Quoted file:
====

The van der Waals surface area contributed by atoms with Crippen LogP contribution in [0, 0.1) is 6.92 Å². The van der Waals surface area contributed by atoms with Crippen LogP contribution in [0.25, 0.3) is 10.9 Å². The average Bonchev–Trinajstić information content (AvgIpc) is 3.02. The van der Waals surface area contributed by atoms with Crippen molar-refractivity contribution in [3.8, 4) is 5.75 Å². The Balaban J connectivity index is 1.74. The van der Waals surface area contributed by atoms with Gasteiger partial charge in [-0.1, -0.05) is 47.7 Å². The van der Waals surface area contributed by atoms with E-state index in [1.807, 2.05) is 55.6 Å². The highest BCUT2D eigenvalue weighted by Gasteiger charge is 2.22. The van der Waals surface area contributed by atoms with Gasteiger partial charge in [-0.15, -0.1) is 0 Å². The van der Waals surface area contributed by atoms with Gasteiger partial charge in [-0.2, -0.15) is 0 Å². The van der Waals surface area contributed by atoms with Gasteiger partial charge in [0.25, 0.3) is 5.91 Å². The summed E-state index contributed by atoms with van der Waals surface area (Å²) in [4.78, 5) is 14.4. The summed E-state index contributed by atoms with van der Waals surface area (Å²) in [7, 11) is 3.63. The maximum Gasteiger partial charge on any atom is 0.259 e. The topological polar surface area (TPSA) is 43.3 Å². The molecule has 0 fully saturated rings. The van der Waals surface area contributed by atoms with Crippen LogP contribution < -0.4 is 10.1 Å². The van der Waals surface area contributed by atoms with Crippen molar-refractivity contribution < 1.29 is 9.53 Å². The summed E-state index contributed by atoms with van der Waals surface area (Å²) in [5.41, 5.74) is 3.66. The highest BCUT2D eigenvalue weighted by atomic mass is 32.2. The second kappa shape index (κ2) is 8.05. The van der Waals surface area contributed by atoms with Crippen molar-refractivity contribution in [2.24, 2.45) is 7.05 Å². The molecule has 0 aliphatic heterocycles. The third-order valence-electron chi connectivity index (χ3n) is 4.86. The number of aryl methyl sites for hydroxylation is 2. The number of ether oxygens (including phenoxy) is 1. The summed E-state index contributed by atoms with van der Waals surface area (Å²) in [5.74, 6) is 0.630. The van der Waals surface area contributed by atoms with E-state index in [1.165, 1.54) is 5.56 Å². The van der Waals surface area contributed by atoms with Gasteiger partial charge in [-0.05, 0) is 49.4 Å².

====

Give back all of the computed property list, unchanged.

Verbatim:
The van der Waals surface area contributed by atoms with Crippen LogP contribution in [0, 0.1) is 6.92 Å². The van der Waals surface area contributed by atoms with Crippen LogP contribution in [0.25, 0.3) is 10.9 Å². The average Bonchev–Trinajstić information content (AvgIpc) is 3.02. The van der Waals surface area contributed by atoms with Crippen molar-refractivity contribution in [3.8, 4) is 5.75 Å². The Balaban J connectivity index is 1.74. The van der Waals surface area contributed by atoms with Gasteiger partial charge in [-0.1, -0.05) is 47.7 Å². The van der Waals surface area contributed by atoms with E-state index in [1.807, 2.05) is 55.6 Å². The highest BCUT2D eigenvalue weighted by Gasteiger charge is 2.22. The van der Waals surface area contributed by atoms with Gasteiger partial charge in [-0.15, -0.1) is 0 Å². The van der Waals surface area contributed by atoms with Gasteiger partial charge in [-0.2, -0.15) is 0 Å². The van der Waals surface area contributed by atoms with Gasteiger partial charge in [0.25, 0.3) is 5.91 Å². The summed E-state index contributed by atoms with van der Waals surface area (Å²) in [4.78, 5) is 14.4. The summed E-state index contributed by atoms with van der Waals surface area (Å²) in [7, 11) is 3.63. The maximum Gasteiger partial charge on any atom is 0.259 e. The topological polar surface area (TPSA) is 43.3 Å². The molecule has 0 fully saturated rings. The van der Waals surface area contributed by atoms with Crippen LogP contribution < -0.4 is 10.1 Å². The van der Waals surface area contributed by atoms with Crippen molar-refractivity contribution < 1.29 is 9.53 Å². The summed E-state index contributed by atoms with van der Waals surface area (Å²) in [5.41, 5.74) is 3.66. The highest BCUT2D eigenvalue weighted by atomic mass is 32.2. The second kappa shape index (κ2) is 8.05. The van der Waals surface area contributed by atoms with Crippen molar-refractivity contribution in [2.24, 2.45) is 7.05 Å². The molecule has 0 aliphatic heterocycles. The third-order valence-electron chi connectivity index (χ3n) is 4.86. The number of aryl methyl sites for hydroxylation is 2. The number of ether oxygens (including phenoxy) is 1. The summed E-state index contributed by atoms with van der Waals surface area (Å²) in [5.74, 6) is 0.630. The van der Waals surface area contributed by atoms with E-state index in [1.165, 1.54) is 5.56 Å². The van der Waals surface area contributed by atoms with Gasteiger partial charge in [-0.05, 0) is 49.4 Å².